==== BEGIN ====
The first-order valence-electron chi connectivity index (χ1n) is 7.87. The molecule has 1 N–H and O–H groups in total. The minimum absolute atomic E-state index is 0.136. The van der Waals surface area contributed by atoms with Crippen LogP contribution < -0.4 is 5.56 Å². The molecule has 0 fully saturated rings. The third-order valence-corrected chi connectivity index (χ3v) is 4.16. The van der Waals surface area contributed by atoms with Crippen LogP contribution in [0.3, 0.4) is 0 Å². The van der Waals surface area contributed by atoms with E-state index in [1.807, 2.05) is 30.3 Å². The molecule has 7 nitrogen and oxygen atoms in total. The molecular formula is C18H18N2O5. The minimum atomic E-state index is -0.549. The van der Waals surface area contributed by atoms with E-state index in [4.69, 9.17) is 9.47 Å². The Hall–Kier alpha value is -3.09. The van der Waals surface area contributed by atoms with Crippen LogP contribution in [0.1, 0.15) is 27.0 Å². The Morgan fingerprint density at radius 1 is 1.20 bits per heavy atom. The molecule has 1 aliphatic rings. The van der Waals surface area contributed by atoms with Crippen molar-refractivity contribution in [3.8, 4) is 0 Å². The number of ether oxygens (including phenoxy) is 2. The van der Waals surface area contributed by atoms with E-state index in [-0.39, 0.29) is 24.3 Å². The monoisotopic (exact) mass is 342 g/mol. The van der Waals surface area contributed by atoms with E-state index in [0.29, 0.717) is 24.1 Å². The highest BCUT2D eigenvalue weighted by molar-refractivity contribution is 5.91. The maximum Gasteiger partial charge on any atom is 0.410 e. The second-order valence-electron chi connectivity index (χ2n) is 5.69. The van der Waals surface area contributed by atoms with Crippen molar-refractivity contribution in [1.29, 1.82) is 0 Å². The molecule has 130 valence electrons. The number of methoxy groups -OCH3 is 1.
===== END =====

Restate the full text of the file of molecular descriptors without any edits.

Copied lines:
The first-order valence-electron chi connectivity index (χ1n) is 7.87. The molecule has 1 N–H and O–H groups in total. The minimum absolute atomic E-state index is 0.136. The van der Waals surface area contributed by atoms with Crippen LogP contribution < -0.4 is 5.56 Å². The molecule has 0 fully saturated rings. The third-order valence-corrected chi connectivity index (χ3v) is 4.16. The van der Waals surface area contributed by atoms with Crippen LogP contribution in [0.3, 0.4) is 0 Å². The van der Waals surface area contributed by atoms with E-state index in [1.807, 2.05) is 30.3 Å². The molecule has 7 nitrogen and oxygen atoms in total. The molecular formula is C18H18N2O5. The minimum atomic E-state index is -0.549. The van der Waals surface area contributed by atoms with E-state index in [4.69, 9.17) is 9.47 Å². The Hall–Kier alpha value is -3.09. The van der Waals surface area contributed by atoms with Crippen LogP contribution in [0.1, 0.15) is 27.0 Å². The Morgan fingerprint density at radius 1 is 1.20 bits per heavy atom. The molecule has 1 aliphatic rings. The van der Waals surface area contributed by atoms with Crippen molar-refractivity contribution in [3.8, 4) is 0 Å². The number of ether oxygens (including phenoxy) is 2. The van der Waals surface area contributed by atoms with E-state index in [-0.39, 0.29) is 24.3 Å². The monoisotopic (exact) mass is 342 g/mol. The van der Waals surface area contributed by atoms with E-state index in [0.29, 0.717) is 24.1 Å². The highest BCUT2D eigenvalue weighted by molar-refractivity contribution is 5.91. The maximum Gasteiger partial charge on any atom is 0.410 e. The second-order valence-electron chi connectivity index (χ2n) is 5.69. The van der Waals surface area contributed by atoms with Crippen molar-refractivity contribution in [1.29, 1.82) is 0 Å². The molecule has 130 valence electrons. The number of methoxy groups -OCH3 is 1.